Concordia University

The reporter on the Hill

Alexander Panetta, the Washington, D.C., Canadian Press correspondent, gets the stories Canadians need to hear.
March 29, 2017
By Lucas Napier-Macdonald

Alexander Panetta, BA (comm. studies) 00, often wrestles with what news to report to his countrymen.

Certain stories, like the election of Donald Trump, are obvious must-tells for the Canadian Press Washington, D.C., correspondent.

“I didn’t struggle with the story I had to tell on November 8,” he says of the 2016 vote. “It was a ground-shifting event for people back home.”

Alexander Panetta Alexander Panetta at Donald Trump’s inauguration on Jan. 20, 2017.

Others, however, aren’t quite as straightforward. As a foreign correspondent for a Canadian outlet, Panetta must often neglect big American news because he thinks another story has greater implications in Canada.

On March 24, for instance, every live TV camera in Washington covered a house committee announcing plans to question Trump’s former campaign manager about ties to Russia. Panetta, on the other hand, was writing about Trump approving the Keystone pipeline, an oil expressway that will plough all the way from Alberta to Texas.

As the reporter puts it: “The number three or four or five story in Washington is sometimes the number-one Washington story affecting Canadians.”

Likewise, back in December, all the major dailies covered the death of John Glenn, the first American to orbit the earth. That day, Panetta reported Trump’s announcement that a “buy American” clause would be added to his proposed $1 trillion infrastructure bill.

“Three-quarters of our exports go to the U.S., and now our fundamental trade relationship is up for discussion. If Canadian journalists aren’t asking about this in Washington, there’s a chance nobody here will,” he says.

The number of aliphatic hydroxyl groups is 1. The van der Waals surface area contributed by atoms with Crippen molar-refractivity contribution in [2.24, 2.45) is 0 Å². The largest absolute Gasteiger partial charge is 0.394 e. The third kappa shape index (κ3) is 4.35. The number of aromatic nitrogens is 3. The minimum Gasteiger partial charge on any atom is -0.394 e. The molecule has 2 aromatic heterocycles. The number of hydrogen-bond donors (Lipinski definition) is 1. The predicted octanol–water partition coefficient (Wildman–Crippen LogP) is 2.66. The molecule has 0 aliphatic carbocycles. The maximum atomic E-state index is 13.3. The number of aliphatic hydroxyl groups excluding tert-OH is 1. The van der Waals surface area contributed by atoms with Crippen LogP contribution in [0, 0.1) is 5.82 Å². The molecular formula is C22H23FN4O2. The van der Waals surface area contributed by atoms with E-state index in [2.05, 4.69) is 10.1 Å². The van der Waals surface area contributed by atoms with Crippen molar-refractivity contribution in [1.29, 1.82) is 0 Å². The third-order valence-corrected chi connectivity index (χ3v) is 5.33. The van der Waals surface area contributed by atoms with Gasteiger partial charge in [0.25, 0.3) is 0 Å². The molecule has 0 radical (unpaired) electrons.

To Americans, the potential renegotiation of the North American Free Trade Agreement is not a big story, at least not yet, Panetta says. Very few of his American colleagues are probing their politicians with questions about it. Yet it has huge implications for Canadians. Their lumber, dairy, digital, rights, pharmaceuticals and about a dozen other things would be affected by any alterations.

The reporter says that he is doing his best to be the eyes that Canadians need in the States, especially now.

A Montrealer abroad

So how exactly does a son of Italian Montreal schoolteachers find himself, all for the very same job, visiting the Amish during a presidential election, travelling to two dozen countries, including four trips to Afghanistan, stepping into the oval office, and addressing Bill Clinton, George W. Bush and Barack Obama — the last twice, and with panache?

In 1996, fresh out of Montreal’s Marianopolis College, Panetta enrolled in Concordia’s Department of Journalism. As part of his orientation, representatives from The Link student newspaper visited his classroom, bringing with them a sign-up sheet on which students could tick off sections of interest. Panetta selected every single one.

“That day checking a bunch of boxes, not giving it much thought but being willing to do or try anything, that really changed my life,” Panetta says.

He became sports editor for The Link, a position that “desperately” needed filling, he recalls. After graduating, he scored a sports editor job at the Chronicle, the now-defunct Montreal West Island newspaper.

In 2001, CP hired him as its Quebec City correspondent, and then quickly promoted him to Parliament Hill reporter in Ottawa in 2003. He worked that beat for six years until returning to Montreal to be CP’s news editor, in 2009. While doing that, he accepted a position at Concordia, teaching writing and reporting classes to Graduate Diploma in Journalism students.

He came back to Montreal because he missed the city, he says. However, when in 2013 the Canadian Press called offering him the D.C. spot, he couldn’t resist.

“For four years, I was editing copy. I was young, though. When this opportunity to go to Washington came up, I jumped on it,” he says. “To get the chance to be a foreign correspondent and to move to an interesting city, I mean, come on!”

Through it all, he always remembered his orientation and The Link’s classroom visit.

“When I was teaching at Concordia, one of my lessons was check every box,” Panetta says. “You just never know which one will lead to an open door.”


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